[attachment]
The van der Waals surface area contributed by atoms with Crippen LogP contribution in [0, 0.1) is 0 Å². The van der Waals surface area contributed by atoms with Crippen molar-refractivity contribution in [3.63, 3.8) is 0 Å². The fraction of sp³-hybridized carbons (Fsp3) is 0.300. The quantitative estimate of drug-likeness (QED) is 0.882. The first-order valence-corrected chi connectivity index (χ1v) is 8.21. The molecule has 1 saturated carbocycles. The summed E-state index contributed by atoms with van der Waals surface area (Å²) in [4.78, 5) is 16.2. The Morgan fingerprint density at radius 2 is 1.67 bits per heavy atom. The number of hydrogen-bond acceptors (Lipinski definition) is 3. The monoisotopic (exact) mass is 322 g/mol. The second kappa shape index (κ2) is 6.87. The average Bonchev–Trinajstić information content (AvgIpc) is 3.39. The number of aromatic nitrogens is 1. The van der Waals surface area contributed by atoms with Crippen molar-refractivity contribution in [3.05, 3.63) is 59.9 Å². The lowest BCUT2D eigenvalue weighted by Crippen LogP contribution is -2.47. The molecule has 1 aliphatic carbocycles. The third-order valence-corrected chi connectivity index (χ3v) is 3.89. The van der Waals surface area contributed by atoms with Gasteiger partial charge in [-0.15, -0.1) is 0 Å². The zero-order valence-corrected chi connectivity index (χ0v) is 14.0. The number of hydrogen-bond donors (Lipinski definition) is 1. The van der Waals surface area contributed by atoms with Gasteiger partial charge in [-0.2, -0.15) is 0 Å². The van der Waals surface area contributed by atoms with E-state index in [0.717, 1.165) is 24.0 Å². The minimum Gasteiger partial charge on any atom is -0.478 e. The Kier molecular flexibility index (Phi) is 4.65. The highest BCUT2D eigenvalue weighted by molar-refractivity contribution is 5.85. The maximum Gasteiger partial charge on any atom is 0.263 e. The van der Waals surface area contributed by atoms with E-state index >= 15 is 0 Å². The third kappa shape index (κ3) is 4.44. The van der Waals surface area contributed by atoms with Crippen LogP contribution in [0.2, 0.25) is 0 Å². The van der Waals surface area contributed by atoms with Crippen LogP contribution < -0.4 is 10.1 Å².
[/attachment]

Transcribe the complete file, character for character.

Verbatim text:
The van der Waals surface area contributed by atoms with Crippen LogP contribution in [0, 0.1) is 0 Å². The van der Waals surface area contributed by atoms with Crippen molar-refractivity contribution in [3.63, 3.8) is 0 Å². The fraction of sp³-hybridized carbons (Fsp3) is 0.300. The quantitative estimate of drug-likeness (QED) is 0.882. The first-order valence-corrected chi connectivity index (χ1v) is 8.21. The molecule has 1 saturated carbocycles. The summed E-state index contributed by atoms with van der Waals surface area (Å²) in [4.78, 5) is 16.2. The Morgan fingerprint density at radius 2 is 1.67 bits per heavy atom. The number of hydrogen-bond acceptors (Lipinski definition) is 3. The monoisotopic (exact) mass is 322 g/mol. The second kappa shape index (κ2) is 6.87. The average Bonchev–Trinajstić information content (AvgIpc) is 3.39. The number of aromatic nitrogens is 1. The van der Waals surface area contributed by atoms with Crippen molar-refractivity contribution in [3.05, 3.63) is 59.9 Å². The lowest BCUT2D eigenvalue weighted by Crippen LogP contribution is -2.47. The molecule has 1 aliphatic carbocycles. The third-order valence-corrected chi connectivity index (χ3v) is 3.89. The van der Waals surface area contributed by atoms with Gasteiger partial charge in [-0.15, -0.1) is 0 Å². The zero-order valence-corrected chi connectivity index (χ0v) is 14.0. The number of hydrogen-bond donors (Lipinski definition) is 1. The van der Waals surface area contributed by atoms with Gasteiger partial charge in [-0.2, -0.15) is 0 Å². The van der Waals surface area contributed by atoms with E-state index in [0.717, 1.165) is 24.0 Å². The minimum Gasteiger partial charge on any atom is -0.478 e. The Kier molecular flexibility index (Phi) is 4.65. The highest BCUT2D eigenvalue weighted by molar-refractivity contribution is 5.85. The maximum Gasteiger partial charge on any atom is 0.263 e. The van der Waals surface area contributed by atoms with E-state index >= 15 is 0 Å². The third kappa shape index (κ3) is 4.44. The van der Waals surface area contributed by atoms with Crippen LogP contribution in [0.2, 0.25) is 0 Å². The van der Waals surface area contributed by atoms with Crippen LogP contribution < -0.4 is 10.1 Å².